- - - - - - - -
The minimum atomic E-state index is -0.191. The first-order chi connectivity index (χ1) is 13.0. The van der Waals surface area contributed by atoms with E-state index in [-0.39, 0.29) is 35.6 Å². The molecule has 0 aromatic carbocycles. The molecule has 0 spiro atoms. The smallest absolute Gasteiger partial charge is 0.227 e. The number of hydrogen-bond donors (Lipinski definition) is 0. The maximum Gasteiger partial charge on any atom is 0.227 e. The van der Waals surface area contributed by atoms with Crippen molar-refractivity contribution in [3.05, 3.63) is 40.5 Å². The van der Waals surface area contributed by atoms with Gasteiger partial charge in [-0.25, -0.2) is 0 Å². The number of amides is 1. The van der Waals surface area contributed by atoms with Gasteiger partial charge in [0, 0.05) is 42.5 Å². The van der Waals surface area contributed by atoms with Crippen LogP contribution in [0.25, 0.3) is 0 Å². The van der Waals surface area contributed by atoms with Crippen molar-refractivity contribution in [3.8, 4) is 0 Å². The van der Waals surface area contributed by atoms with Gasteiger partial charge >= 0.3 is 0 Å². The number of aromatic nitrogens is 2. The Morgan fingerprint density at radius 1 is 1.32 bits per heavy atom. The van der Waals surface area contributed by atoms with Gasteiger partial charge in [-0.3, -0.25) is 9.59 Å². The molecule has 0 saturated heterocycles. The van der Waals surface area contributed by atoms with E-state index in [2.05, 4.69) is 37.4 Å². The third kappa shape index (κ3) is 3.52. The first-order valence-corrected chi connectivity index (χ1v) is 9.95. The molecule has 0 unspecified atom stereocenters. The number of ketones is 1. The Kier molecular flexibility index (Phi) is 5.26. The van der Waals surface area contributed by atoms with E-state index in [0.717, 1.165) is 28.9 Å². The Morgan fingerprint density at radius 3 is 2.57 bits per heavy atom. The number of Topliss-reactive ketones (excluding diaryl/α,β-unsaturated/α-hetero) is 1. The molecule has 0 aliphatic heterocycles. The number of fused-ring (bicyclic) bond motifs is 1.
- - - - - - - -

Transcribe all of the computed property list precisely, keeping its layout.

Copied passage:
The minimum atomic E-state index is -0.191. The first-order chi connectivity index (χ1) is 13.0. The van der Waals surface area contributed by atoms with E-state index in [-0.39, 0.29) is 35.6 Å². The molecule has 0 aromatic carbocycles. The molecule has 0 spiro atoms. The smallest absolute Gasteiger partial charge is 0.227 e. The number of hydrogen-bond donors (Lipinski definition) is 0. The maximum Gasteiger partial charge on any atom is 0.227 e. The van der Waals surface area contributed by atoms with Crippen molar-refractivity contribution in [3.05, 3.63) is 40.5 Å². The van der Waals surface area contributed by atoms with Gasteiger partial charge in [-0.25, -0.2) is 0 Å². The number of amides is 1. The van der Waals surface area contributed by atoms with Gasteiger partial charge in [0, 0.05) is 42.5 Å². The van der Waals surface area contributed by atoms with Crippen LogP contribution in [0.25, 0.3) is 0 Å². The van der Waals surface area contributed by atoms with Crippen molar-refractivity contribution in [3.8, 4) is 0 Å². The van der Waals surface area contributed by atoms with Gasteiger partial charge >= 0.3 is 0 Å². The number of aromatic nitrogens is 2. The Morgan fingerprint density at radius 1 is 1.32 bits per heavy atom. The van der Waals surface area contributed by atoms with Gasteiger partial charge in [-0.3, -0.25) is 9.59 Å². The molecule has 0 saturated heterocycles. The van der Waals surface area contributed by atoms with E-state index in [2.05, 4.69) is 37.4 Å². The third kappa shape index (κ3) is 3.52. The first-order valence-corrected chi connectivity index (χ1v) is 9.95. The molecule has 0 unspecified atom stereocenters. The number of ketones is 1. The Kier molecular flexibility index (Phi) is 5.26. The van der Waals surface area contributed by atoms with E-state index in [0.717, 1.165) is 28.9 Å². The Morgan fingerprint density at radius 3 is 2.57 bits per heavy atom. The number of Topliss-reactive ketones (excluding diaryl/α,β-unsaturated/α-hetero) is 1. The molecule has 0 aliphatic heterocycles. The number of fused-ring (bicyclic) bond motifs is 1.